Listener Supported Public Media from Fordham University

  • Facebook
  • Twitter
  • Tunein
  • YouTube
  • Flickr
  • RSS

Job Hunt Proving More Difficult For New Yorkers With Disabilities

by Stephanie Kuo
A A
office

_e.t, Flickr

Slow economic recovery is taking away jobs from people with disabilities, as more college graduates take lower-wage positions.

Recent college graduates are taking their first steps into the workforce this summer. But with the economy making a slow recovery from the recession, they’re resorting to taking lower-wage jobs. And that’s actually making it harder for people with disabilities to find work.

Brooke Drexler is the manager of corporate relations at the YAI Network, a non-profit organization that helps New Yorkers with developmental disabilities through a variety of social services.

“You see people with higher educations, even master’s, taking the jobs that we would be placing the folks in our employment programs in,” Drexler said. “So even places like Starbucks or pages in the library.”

According to the U.S. Department of Labor in 2013, the unemployment rate for people with developmental disabilities—anything from a learning impairment to Down Syndrome—is 13.2 percent.  That’s almost double the rate for people without disabilities.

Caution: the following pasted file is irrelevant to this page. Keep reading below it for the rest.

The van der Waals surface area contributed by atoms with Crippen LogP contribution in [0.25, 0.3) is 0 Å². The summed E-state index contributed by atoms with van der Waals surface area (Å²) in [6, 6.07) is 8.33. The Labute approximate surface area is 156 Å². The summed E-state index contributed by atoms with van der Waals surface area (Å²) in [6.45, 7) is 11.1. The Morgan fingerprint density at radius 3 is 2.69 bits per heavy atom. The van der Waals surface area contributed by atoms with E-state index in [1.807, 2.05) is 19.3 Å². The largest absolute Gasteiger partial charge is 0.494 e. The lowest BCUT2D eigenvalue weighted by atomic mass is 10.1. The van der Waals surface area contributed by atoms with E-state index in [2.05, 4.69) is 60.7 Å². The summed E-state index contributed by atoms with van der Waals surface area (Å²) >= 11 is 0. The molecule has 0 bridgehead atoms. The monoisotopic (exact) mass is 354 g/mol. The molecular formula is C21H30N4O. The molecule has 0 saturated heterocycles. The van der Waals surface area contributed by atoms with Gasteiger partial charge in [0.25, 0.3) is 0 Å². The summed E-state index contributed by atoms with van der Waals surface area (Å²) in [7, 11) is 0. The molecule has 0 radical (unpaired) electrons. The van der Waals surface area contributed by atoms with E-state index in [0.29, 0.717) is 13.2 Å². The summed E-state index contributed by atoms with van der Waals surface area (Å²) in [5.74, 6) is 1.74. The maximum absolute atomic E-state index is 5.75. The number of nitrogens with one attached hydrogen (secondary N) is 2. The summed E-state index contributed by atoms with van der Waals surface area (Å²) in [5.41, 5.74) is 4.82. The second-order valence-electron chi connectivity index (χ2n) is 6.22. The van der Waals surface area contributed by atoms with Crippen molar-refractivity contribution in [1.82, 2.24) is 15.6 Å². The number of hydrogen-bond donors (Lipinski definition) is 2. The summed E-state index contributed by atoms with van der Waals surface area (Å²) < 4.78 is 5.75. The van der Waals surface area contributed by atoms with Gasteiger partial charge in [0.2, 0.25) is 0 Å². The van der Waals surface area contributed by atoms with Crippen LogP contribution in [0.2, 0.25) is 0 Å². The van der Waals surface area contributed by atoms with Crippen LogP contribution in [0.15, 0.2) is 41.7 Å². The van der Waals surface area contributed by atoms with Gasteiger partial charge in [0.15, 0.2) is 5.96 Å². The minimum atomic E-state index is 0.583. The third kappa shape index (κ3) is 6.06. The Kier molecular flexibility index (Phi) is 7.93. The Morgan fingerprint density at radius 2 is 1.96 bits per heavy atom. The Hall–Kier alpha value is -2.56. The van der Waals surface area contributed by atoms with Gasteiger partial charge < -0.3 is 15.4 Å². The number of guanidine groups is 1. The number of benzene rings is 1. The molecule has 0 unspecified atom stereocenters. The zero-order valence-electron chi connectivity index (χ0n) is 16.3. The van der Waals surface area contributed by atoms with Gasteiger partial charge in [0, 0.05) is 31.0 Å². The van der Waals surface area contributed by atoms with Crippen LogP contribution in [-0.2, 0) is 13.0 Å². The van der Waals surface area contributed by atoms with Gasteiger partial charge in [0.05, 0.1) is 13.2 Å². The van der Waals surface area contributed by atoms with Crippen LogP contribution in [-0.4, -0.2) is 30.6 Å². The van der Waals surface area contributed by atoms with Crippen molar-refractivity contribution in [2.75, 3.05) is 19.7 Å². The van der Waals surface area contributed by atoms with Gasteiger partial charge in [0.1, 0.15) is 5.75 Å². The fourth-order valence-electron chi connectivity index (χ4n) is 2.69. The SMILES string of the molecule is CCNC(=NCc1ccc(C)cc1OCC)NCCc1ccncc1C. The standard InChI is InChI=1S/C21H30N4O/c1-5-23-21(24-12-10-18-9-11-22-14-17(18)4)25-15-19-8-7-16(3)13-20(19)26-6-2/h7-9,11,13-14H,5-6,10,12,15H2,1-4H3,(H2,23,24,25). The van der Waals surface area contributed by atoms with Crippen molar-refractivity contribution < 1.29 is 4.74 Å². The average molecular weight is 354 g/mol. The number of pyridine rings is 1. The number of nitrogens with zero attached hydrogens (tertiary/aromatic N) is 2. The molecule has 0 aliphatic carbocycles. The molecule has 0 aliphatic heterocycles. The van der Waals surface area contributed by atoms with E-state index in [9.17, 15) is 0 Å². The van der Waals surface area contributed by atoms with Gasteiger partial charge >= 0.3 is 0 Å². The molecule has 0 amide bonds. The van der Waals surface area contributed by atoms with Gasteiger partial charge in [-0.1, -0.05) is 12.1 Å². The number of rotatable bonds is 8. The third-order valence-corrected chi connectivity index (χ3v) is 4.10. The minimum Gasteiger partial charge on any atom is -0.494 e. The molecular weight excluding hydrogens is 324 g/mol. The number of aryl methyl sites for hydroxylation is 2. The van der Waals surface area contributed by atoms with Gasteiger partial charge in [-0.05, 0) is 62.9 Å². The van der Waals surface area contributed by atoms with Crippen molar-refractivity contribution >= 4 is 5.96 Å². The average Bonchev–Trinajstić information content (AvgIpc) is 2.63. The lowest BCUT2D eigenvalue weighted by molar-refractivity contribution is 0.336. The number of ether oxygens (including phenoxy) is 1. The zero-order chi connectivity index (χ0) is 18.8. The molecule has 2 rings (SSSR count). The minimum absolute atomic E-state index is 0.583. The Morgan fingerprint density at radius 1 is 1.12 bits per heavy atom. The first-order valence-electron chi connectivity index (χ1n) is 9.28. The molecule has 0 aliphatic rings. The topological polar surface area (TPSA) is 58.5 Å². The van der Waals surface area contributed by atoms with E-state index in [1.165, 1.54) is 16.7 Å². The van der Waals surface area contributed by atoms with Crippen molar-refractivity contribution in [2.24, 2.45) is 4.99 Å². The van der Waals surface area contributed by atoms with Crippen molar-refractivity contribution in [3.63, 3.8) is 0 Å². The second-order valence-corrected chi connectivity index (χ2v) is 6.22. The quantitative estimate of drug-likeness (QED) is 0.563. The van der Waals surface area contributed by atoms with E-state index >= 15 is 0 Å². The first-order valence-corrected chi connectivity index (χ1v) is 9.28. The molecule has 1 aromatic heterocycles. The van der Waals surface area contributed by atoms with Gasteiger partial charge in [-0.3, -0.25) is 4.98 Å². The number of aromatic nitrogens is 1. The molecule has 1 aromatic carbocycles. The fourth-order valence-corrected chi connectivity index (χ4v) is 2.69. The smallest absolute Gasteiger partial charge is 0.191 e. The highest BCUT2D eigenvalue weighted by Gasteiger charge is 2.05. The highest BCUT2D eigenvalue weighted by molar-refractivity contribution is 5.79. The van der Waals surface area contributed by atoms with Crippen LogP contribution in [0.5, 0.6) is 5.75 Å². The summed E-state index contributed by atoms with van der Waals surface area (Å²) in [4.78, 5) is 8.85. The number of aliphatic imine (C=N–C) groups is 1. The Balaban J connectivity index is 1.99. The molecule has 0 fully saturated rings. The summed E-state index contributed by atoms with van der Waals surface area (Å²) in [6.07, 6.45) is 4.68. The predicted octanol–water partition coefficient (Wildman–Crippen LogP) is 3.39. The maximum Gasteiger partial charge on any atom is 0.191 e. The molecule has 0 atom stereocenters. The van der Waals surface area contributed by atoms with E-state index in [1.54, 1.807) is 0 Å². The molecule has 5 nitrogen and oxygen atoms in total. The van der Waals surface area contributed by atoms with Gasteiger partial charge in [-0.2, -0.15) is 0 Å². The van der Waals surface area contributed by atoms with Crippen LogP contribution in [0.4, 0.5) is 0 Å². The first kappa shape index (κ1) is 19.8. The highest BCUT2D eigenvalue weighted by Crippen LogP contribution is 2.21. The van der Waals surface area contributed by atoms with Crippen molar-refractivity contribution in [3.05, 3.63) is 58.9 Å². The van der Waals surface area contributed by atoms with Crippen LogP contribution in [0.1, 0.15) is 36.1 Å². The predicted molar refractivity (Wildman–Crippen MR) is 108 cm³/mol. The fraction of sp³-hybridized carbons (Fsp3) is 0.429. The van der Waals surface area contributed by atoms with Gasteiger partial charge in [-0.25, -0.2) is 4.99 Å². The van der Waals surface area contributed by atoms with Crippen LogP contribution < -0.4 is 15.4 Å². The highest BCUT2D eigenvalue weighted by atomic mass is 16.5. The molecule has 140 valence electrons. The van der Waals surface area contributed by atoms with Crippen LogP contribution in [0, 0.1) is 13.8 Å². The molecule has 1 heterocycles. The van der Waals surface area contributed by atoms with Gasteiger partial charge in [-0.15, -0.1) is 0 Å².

Drexler said these figures may have something to do with a certain preconceived notion that people with disabilities aren’t as capable. But she believes that can change. She said it’s all about having a little perspective.

“They’re just like all of us, so everyone wants a job. Everyone wants to have a place to live and a family or a loved one to go home to,” Drexler said.

YAI serves more than 20,000 people with disabilities every day. Its employment program helps find work for about 600 clients on a daily basis, and equips each one with a job coach. Drexler said in the past, they’ve placed people in jobs ranging from the food industry to human relations office work.

“One of our main focuses is to really sensitize the business community about what our individuals are capable of and what their strengths and abilities are, rather than anything they can’t do,” she said.

 

Listen

Share

WFUV News and Public Affairs

From interviews with newsmakers to features about local issues, the WFUV News team keeps listeners informed about the Tri-State area. Learn more.
How are we doing? Take our WFUV News survey.